The pigments were multiple, scattered, black in color and mainly dotlike in appearance (85.2%; 95% CI: 75.2%- 91.8%) as seen in Figure 1a and 1b and the rest were of discrete type as depicted in figure 1c and 1d. They were concentrated around the limbus and in the interpalpebral area of bulbar conjunctiva. There was a significant difference between the two groups in terms of age (W = 206.000, P = 0.006), with the median age being highest in the discrete group [Table 2].
Chi-squared test was used to explore the association of PLP with the quadrants involved and found to be insignificant [Table 3]. Tables 4 and 5 show the association among the quadrants involved, the extent in clock hours, and various parameters.
The extent of pigmentation was found to be significantly correlated with the type and severity of VKC (P < 0.001). There was a significant difference between the groups with respect to quadrants in terms of the extent of PLP in clock hours (Χ2 = 73.853, P < 0.001), with the median group involving all the quadrants. However, there was no significant correlation between the duration of disease and the extent of PLP. There was a significant difference between the groups with respect to the quadrants involved in terms of the extent of PLP in clock hours (Χ2 = 73.85, P < 0.001), However, the extent did not correlate with age (rho = 0.08, P = 0.487), sex (P = 0.115), time since onset in months (rho = 0.03, P = 0.77), duration of VKC, and type or color of PLP (P = 0.12). Table 6 shows Indian studies depicting characteristics of VKC from various parts of India.
VKC is a chronic, bilateral ocular inflammatory disorder affecting young males predominantly. This study showed that the odds of having VKC among males were 3.9 times higher than those of females, which is consistent with our findings.[7,10-12]
In our study, 40 patients (26.31%) had chronic perennial disease, which is in contrast to a recent Indian study which reported 60% cases with perennial disease and 35% cases with seasonal onset of disease. However, seasonal variations have been seen in multiple studies including ours. The predominant form found was mixed type. Palpebral forms are said to be more prevalent in Europe and the USA, whereas the mixed and limbal forms are more commonly seen in Asia and Africa, respectively, with some geographic variations and probably due to hospital attending bias. VKC has a varied spectrum of presentation from itching, ropy discharge, redness, and watering to severe forms of corneal ulcer leading to loss of vision, which is in conjunction with our study. This supports the dictum, “no itching, no vernal/spring catarrh” in VKC.
VKC has been considered as a type-I IgE-mediated immune disease, and this was supported by personal or family history of atopy and laboratory evidence of elevated IgE titers in patients’ serum and tears. However, Bonini et al., in a case series, found a positive response to skin and radioallergosorbent tests in 50% of the patients. This suggests that immunopathogenesis of VKC is multifactorial with cell-mediated involvement as well. Lately, PLP is a new clinical sign described in VKC.[6,9]
The role of type-I hypersensitivity reaction in VKC has been supported by various studies revealing elevated tear histamine levels and clinical response to mast cell stabilizers. Whereas immunohistochemical studies showed the presence of T-helper cells, which indicate the role of type-4 immune response as well. Thus, involvement of Th-2 lymphocytes, mast cells, eosinophils, other neural factors like substance-P and nerve growth factors may also play a role. The limbus is actively involved in the process of immunological reaction as it is rich in Langerhans cells (macrophages) which act as antigen-presenting cells in the eye, mast cells, and melanocytes.
Vitamin A deficiency may also show PLP, which can be differentiated from VKC by the presence of Bitot’s spots and the absence of other limbal and palpebral changes. In chemical injury, bulbar pigmentation and apart from the history of trauma and associated signs, this pigmentation tends to have a blotchy appearance and is deficient in fine granularity as seen in VKC.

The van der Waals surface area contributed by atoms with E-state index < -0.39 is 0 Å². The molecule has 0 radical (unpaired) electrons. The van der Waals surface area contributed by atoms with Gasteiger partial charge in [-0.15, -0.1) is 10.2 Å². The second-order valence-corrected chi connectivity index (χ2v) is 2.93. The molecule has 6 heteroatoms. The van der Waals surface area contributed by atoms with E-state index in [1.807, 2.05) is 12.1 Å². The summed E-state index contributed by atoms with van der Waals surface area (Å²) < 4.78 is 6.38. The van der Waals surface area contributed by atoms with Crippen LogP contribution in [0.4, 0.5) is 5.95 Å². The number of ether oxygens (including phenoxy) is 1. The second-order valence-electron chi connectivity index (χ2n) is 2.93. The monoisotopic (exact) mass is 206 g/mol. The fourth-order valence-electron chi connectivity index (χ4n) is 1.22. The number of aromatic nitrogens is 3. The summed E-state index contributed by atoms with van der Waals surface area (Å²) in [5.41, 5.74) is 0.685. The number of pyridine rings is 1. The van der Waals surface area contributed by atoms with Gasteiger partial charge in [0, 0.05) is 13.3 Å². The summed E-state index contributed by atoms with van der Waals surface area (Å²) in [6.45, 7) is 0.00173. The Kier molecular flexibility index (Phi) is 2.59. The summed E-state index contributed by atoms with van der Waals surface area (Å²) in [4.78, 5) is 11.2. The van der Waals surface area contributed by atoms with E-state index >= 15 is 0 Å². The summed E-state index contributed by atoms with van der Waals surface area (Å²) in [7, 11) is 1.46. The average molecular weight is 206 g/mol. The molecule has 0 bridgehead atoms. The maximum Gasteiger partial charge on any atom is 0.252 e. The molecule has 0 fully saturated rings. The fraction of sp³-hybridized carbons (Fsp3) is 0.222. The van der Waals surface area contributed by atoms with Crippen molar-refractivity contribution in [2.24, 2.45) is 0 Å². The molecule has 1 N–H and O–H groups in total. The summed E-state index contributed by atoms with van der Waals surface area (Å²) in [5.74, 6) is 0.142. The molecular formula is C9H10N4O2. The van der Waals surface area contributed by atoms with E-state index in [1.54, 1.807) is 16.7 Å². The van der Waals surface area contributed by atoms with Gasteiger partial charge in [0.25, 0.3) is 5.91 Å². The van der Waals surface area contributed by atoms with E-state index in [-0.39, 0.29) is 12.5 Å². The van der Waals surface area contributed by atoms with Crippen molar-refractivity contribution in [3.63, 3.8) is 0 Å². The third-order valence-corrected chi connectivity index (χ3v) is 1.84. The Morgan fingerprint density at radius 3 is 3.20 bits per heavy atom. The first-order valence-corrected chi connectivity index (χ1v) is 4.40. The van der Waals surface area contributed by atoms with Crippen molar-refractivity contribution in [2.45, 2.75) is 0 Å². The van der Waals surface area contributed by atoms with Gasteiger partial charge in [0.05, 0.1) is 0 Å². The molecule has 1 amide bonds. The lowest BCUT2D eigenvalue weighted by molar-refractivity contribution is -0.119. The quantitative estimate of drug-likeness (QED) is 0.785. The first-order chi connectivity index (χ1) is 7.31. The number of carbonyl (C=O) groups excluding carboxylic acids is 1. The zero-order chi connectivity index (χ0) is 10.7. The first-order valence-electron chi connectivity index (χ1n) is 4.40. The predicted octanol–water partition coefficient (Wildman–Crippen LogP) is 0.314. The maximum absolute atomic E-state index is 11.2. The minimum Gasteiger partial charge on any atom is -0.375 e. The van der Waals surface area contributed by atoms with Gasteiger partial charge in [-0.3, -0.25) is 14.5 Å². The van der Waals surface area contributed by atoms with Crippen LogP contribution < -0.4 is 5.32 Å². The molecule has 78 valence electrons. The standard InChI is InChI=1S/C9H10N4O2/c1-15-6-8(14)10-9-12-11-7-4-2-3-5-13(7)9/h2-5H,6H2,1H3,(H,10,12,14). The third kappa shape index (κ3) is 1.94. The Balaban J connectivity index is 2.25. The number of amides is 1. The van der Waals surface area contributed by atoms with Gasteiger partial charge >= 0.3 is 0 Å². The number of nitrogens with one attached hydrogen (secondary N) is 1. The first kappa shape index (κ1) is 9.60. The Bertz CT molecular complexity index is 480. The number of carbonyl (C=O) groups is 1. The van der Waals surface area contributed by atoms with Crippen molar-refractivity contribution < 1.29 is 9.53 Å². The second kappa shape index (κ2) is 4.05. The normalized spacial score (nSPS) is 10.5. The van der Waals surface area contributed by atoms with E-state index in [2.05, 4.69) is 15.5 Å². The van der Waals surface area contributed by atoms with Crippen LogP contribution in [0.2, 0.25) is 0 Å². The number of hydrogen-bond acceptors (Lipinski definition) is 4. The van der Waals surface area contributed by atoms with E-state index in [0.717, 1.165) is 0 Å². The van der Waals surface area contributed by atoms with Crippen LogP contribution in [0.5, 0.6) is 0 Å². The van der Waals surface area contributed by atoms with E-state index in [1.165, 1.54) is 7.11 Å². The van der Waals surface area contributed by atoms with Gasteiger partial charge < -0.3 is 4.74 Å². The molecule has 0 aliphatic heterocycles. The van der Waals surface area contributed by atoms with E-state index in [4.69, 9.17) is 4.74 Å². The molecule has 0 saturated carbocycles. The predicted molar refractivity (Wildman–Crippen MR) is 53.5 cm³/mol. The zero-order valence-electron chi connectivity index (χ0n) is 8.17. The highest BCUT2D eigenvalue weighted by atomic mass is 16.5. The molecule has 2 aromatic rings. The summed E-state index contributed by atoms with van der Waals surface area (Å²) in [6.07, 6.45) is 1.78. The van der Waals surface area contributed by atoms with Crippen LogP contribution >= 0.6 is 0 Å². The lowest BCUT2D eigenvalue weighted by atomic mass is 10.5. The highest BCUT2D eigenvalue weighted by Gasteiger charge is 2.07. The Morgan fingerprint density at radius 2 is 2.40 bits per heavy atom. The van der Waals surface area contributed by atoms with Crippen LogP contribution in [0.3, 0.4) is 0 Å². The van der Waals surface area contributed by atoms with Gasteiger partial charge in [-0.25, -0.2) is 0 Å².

Rao and Padmanabhan suggested that the presence of PLP in VKC may be a result of the ocular surface changes reflecting the immune response and was described as a consistent finding in VKC in the Indian population. It was followed by another study from Hong Kong in the Chinese population in which this pigmentation was reported in all the cases. Subsequently, multiple studies from various parts of India have reported this new emerging clinical sign, ranging in incidence from 8% to 11%.[5,7,14] These PLP pigments more commonly occur in the interpalpebral and inferior areas of the bulbar conjunctiva around the limbus, sparing tarsal conjunctiva.
Our study is unique as it reports a higher incidence (53.29%) of PLP in cases of VKC in the Indian population. This was noted as multiple, scattered, dot-like pigmentation with varying color, with the majority having blackish pigmentation. Diagnosis of VKC is usually clinical based on the signs and symptoms, but where the diagnosis becomes difficult, histopathologic analysis of conjunctival scraping may be helpful to demonstrate the presence of infiltrating eosinophils. Whether racial factors have a role in the distribution of the pigments remains to be solved.
Immunopathological studies of specimens of these conjunctival pigments from VKC patients may provide additional information. But it is an invasive procedure and sometimes difficult to perform in uncooperative children. Our study has demonstrated PLP in a large number of patients, therefore making it a reliable clinical sign in patients with VKC. Furthermore, it may be of greater clinical importance in diagnosing mild cases of VKC when palpebral and limbal signs are not very distinctive.
The overall severity of the clinical course of the disease found in our study was mild. However, it was found in all the grades of VKC. The extent of pigmentation was found to be significantly correlated with the severity of VKC. However, there was no statistically significant correlation seen between duration of the disease and the extent of perilimbal conjunctival pigmentation. Similarly, no relation was found between age and severity of inflammation, and PLP was present even when the disease went into remission.
This study has many strengths. It is a prospective study with a large sample size. To the best of our knowledge, this is the first study to report PLP in detail and correlate PLP and its types with the demographic factors and severity and duration of VKC.
PLP seems to be a consistent clinical finding seen in a large number of patients with VKC. It may benefit ophthalmologists in managing VKC cases much earlier when palpebral/limbal signs are not distinct. This may help in preventing sight-threatening complications and providing good quality of life to the young population.
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Conflicts of interest